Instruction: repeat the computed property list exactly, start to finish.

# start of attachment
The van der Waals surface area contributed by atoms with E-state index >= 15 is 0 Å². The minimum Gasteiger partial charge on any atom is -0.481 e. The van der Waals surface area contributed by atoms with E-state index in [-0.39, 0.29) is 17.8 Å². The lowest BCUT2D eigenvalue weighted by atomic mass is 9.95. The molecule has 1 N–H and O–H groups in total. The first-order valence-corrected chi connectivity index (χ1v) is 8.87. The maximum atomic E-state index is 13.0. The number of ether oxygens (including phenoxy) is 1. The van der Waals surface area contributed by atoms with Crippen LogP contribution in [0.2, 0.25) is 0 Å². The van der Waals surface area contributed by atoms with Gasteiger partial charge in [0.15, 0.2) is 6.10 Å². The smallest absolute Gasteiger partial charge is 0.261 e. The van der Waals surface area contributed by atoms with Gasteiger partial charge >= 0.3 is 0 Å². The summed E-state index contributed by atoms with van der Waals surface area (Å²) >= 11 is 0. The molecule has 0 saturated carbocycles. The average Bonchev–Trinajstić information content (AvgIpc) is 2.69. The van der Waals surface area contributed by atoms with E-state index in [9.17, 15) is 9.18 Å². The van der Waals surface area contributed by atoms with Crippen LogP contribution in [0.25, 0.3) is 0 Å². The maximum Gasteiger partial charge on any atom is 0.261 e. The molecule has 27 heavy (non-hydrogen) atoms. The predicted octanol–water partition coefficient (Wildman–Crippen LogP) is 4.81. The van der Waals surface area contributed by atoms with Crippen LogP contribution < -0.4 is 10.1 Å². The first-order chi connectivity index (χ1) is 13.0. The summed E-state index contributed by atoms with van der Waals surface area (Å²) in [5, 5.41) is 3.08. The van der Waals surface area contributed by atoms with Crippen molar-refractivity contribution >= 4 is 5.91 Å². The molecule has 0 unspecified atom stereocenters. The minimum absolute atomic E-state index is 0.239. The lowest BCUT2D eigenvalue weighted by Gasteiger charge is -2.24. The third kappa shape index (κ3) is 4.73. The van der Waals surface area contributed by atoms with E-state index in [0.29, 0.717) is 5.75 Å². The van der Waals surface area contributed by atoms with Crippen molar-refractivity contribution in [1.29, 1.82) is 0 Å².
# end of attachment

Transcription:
The van der Waals surface area contributed by atoms with E-state index >= 15 is 0 Å². The minimum Gasteiger partial charge on any atom is -0.481 e. The van der Waals surface area contributed by atoms with E-state index in [-0.39, 0.29) is 17.8 Å². The lowest BCUT2D eigenvalue weighted by atomic mass is 9.95. The molecule has 1 N–H and O–H groups in total. The first-order valence-corrected chi connectivity index (χ1v) is 8.87. The maximum atomic E-state index is 13.0. The number of ether oxygens (including phenoxy) is 1. The van der Waals surface area contributed by atoms with Crippen LogP contribution in [0.2, 0.25) is 0 Å². The van der Waals surface area contributed by atoms with Gasteiger partial charge in [0.15, 0.2) is 6.10 Å². The smallest absolute Gasteiger partial charge is 0.261 e. The van der Waals surface area contributed by atoms with Gasteiger partial charge >= 0.3 is 0 Å². The summed E-state index contributed by atoms with van der Waals surface area (Å²) >= 11 is 0. The molecule has 0 saturated carbocycles. The average Bonchev–Trinajstić information content (AvgIpc) is 2.69. The van der Waals surface area contributed by atoms with E-state index in [9.17, 15) is 9.18 Å². The van der Waals surface area contributed by atoms with Crippen LogP contribution in [0.25, 0.3) is 0 Å². The maximum Gasteiger partial charge on any atom is 0.261 e. The molecule has 27 heavy (non-hydrogen) atoms. The predicted octanol–water partition coefficient (Wildman–Crippen LogP) is 4.81. The van der Waals surface area contributed by atoms with Crippen LogP contribution < -0.4 is 10.1 Å². The first-order chi connectivity index (χ1) is 13.0. The summed E-state index contributed by atoms with van der Waals surface area (Å²) in [5, 5.41) is 3.08. The van der Waals surface area contributed by atoms with Crippen molar-refractivity contribution >= 4 is 5.91 Å². The molecule has 0 unspecified atom stereocenters. The minimum absolute atomic E-state index is 0.239. The lowest BCUT2D eigenvalue weighted by Gasteiger charge is -2.24. The third kappa shape index (κ3) is 4.73. The van der Waals surface area contributed by atoms with E-state index in [0.29, 0.717) is 5.75 Å². The van der Waals surface area contributed by atoms with Crippen molar-refractivity contribution in [1.29, 1.82) is 0 Å².